In a pediatric population, meeting national recommendations for specific behaviors is negatively associated with obesity in a dose-dependent manner, a new study revealed. Participants included 24,255 patients aged 2 to 18 years whose parent/caregiver completed a self-report lifestyle assessment during a well-child examination. Outcome measures included prevalence of patients meeting consensus recommendations for physical activity, screen time, and dairy, water, and fruit and vegetable consumption and the odds of obesity based on reported lifestyle behaviors. Researchers found:
- Prevalence of meeting recommendations for lifestyle behaviors was highest for physical activity (84%), followed by screen time (61%), and consumption of water (51%), dairy (27%), and fruits/vegetables (10%).
- Insufficient physical activity was the strongest predictor of obesity (odds ratio [OR], 1.65), followed by excess screen time (OR, 1.36).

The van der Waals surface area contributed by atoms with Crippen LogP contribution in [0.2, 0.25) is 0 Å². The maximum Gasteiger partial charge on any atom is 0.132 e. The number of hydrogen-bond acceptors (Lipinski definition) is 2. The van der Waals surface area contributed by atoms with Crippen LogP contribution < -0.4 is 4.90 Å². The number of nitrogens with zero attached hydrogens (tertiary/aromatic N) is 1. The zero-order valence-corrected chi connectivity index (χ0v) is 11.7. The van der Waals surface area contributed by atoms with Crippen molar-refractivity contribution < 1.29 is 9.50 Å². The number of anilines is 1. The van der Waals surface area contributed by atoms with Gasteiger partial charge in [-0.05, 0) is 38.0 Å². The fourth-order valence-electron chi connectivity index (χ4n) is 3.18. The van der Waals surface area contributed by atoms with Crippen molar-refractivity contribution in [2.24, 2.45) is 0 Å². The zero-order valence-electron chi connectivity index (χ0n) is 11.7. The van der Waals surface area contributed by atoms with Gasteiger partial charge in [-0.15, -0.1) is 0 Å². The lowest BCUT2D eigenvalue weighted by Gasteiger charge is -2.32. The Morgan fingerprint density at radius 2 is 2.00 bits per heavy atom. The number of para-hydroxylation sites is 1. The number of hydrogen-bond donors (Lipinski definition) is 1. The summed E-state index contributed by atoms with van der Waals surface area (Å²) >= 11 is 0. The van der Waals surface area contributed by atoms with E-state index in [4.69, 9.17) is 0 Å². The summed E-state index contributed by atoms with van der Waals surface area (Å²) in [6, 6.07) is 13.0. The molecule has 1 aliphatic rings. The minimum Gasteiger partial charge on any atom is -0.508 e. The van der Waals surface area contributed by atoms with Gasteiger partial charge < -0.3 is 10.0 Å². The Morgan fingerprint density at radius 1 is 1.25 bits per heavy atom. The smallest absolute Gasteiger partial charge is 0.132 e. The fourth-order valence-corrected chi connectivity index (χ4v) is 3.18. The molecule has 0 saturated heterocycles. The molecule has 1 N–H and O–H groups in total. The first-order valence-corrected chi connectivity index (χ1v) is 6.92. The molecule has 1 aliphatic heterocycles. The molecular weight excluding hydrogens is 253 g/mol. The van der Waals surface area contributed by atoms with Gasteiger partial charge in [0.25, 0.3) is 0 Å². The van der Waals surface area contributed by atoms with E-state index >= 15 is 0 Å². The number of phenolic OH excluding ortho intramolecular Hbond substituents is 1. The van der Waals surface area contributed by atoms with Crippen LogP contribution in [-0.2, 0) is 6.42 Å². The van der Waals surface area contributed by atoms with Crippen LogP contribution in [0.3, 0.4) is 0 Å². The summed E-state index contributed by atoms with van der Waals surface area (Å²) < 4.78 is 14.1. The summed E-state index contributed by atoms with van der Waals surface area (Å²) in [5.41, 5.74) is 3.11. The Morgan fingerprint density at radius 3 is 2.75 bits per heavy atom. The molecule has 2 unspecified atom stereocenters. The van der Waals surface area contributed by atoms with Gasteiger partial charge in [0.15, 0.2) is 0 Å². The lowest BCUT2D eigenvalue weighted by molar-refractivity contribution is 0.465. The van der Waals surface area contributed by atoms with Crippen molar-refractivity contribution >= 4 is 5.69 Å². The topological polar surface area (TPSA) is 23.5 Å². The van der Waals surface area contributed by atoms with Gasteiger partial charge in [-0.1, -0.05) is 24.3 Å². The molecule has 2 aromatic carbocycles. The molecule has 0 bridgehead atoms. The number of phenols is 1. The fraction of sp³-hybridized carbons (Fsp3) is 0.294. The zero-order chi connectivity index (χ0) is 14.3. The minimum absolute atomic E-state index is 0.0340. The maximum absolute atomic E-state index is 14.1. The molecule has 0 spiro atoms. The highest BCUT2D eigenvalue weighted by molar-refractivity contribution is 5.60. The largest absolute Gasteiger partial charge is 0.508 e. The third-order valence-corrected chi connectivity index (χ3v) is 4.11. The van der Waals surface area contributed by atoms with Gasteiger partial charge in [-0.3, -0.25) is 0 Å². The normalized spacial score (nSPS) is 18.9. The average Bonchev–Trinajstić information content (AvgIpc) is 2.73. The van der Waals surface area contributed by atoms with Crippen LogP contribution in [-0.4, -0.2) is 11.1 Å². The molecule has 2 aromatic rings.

- Disparities existed across ages, races/ethnicities, and sexes for multiple lifestyle habits.
- Youth who met 0 or 1 lifestyle recommendation were 1.45 to 1.71 times more likely to have obesity than those meeting all 5 recommendations.
Shook RP, Halpin K, Carlson JA, et al. Adherence with multiple national healthy lifestyle recommendations in a large pediatric center electronic health record and reduced risk of obesity. [Published online ahead of print July 27, 2018]. Mayo Clin Proc. doi:10.1016/j.mayocp.2018.04.020.
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